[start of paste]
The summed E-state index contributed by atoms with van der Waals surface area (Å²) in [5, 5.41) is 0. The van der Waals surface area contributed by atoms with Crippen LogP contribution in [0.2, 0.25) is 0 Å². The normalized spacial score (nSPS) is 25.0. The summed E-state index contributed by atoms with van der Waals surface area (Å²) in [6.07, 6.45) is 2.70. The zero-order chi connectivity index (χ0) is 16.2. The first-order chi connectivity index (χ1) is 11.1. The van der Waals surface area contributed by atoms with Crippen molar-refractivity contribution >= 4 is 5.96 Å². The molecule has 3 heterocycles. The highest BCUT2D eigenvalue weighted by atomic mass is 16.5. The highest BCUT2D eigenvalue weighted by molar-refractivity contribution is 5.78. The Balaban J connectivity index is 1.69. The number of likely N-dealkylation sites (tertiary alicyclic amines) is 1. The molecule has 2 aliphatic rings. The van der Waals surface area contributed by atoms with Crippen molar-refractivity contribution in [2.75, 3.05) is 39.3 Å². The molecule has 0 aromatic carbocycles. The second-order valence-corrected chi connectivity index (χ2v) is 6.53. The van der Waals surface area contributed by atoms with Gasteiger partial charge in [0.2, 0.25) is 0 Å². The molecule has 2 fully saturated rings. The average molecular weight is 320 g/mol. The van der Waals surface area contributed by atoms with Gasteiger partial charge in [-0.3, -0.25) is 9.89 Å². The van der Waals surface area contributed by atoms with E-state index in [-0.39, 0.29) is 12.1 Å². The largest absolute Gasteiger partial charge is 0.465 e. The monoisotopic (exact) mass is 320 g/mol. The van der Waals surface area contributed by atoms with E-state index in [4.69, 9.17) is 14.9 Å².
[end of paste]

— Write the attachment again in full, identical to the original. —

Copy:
The summed E-state index contributed by atoms with van der Waals surface area (Å²) in [5, 5.41) is 0. The van der Waals surface area contributed by atoms with Crippen LogP contribution in [0.2, 0.25) is 0 Å². The normalized spacial score (nSPS) is 25.0. The summed E-state index contributed by atoms with van der Waals surface area (Å²) in [6.07, 6.45) is 2.70. The zero-order chi connectivity index (χ0) is 16.2. The first-order chi connectivity index (χ1) is 11.1. The van der Waals surface area contributed by atoms with Crippen molar-refractivity contribution >= 4 is 5.96 Å². The molecule has 3 heterocycles. The highest BCUT2D eigenvalue weighted by atomic mass is 16.5. The highest BCUT2D eigenvalue weighted by molar-refractivity contribution is 5.78. The Balaban J connectivity index is 1.69. The number of likely N-dealkylation sites (tertiary alicyclic amines) is 1. The molecule has 2 aliphatic rings. The van der Waals surface area contributed by atoms with Crippen molar-refractivity contribution in [2.75, 3.05) is 39.3 Å². The molecule has 0 aromatic carbocycles. The second-order valence-corrected chi connectivity index (χ2v) is 6.53. The van der Waals surface area contributed by atoms with Gasteiger partial charge in [0.2, 0.25) is 0 Å². The molecule has 2 fully saturated rings. The average molecular weight is 320 g/mol. The van der Waals surface area contributed by atoms with Gasteiger partial charge in [-0.3, -0.25) is 9.89 Å². The van der Waals surface area contributed by atoms with E-state index in [-0.39, 0.29) is 12.1 Å². The largest absolute Gasteiger partial charge is 0.465 e. The monoisotopic (exact) mass is 320 g/mol. The van der Waals surface area contributed by atoms with E-state index in [4.69, 9.17) is 14.9 Å².